mercredi 21 décembre 2011

Togo / Zimbabwe: The most imaginative political opposition in Africa.


Togo: The prayer of the oppressed.

         In 1991, the Togolese political opposition was the most imaginative of Black Africa. Opponents of President Gnassingbe Eyadema distributing pamphlets called "Tablets" as remedies to the official line of the latter form of the "Pater Noster"
in Togo.
         "Our father, who is in camp RIT (Infantry Regiment of Togo), and finish thy kingdom thy will no longer be made. Give us this day your resignation and freedom that you stole from us."
         President Etienne Gnassingbe Eyadema ruled Togo with an iron fist since 1967. Born December 26, 1935, he died in office February 5, 2005 aboard a plane that evacuated to Tel Aviv. Two days after his death, his son Faure Gnassingbe Eyadema (1966) succeeded him.

Zimbabwe: Condoms subversive.

        
In 2004, the Zimbabwean opposition group to President Robert Mugabe known to Zvakwana ("Enough" in the Shona language), founded in 2002 diverted American brand of condoms "Protector Condoms" for political purposes.
        
They covered the packaging of condoms slogans calling the fall of the regime of President Robert Mugabe. On packages of "Protector condoms" covered with red and yellow sticker struck by the letter Z-for "Zvakwana" - in which one could read two sentences: "Get up, stand," and "revolutionary condom".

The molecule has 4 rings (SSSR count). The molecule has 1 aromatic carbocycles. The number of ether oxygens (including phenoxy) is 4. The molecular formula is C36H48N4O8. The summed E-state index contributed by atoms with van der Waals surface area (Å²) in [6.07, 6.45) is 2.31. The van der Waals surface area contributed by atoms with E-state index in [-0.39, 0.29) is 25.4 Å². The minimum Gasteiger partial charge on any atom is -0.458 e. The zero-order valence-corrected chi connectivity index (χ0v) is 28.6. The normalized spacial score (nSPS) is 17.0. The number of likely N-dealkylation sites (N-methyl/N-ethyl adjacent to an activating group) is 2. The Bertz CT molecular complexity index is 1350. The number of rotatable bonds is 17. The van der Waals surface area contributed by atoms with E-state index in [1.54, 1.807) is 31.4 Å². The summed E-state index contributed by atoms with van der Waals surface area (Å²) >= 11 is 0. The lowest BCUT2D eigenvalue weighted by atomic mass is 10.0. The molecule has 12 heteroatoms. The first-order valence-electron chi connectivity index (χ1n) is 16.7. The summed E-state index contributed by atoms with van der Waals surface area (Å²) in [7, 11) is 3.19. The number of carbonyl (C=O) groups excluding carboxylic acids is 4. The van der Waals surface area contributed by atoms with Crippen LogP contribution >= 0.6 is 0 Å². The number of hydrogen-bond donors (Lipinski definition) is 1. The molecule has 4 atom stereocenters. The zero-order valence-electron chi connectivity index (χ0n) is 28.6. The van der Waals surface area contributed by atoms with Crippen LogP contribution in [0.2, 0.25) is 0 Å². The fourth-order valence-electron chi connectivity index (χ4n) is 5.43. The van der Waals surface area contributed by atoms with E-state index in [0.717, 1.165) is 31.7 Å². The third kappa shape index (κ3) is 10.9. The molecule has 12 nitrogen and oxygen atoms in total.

Thousands of these condoms were distributed to business leaders and other companies.
        
This is the "Zimbabwe Broadcasting Corporation," National Radio Zimbabwe who denounced the plot.
        
In Zimbabwe, at least one in four adults is HIV positive, prohibit the use of condoms was condemned to death thousands of compatriots Robert Mugabe. About 26% of the population (which has 12.5 million inhabitants) is positive.
        
The son of an immigrant from Malawi, Robert Gabriel Mugabe, born in Zimbabwe (then Rhodesia) in 1924 has been in power since 1980. His regime has plunged the former breadbasket of Africa into a food crisis, and economic.
        
Three to four million Zimbabweans have fled to South Africa. Many of them live in appalling conditions.

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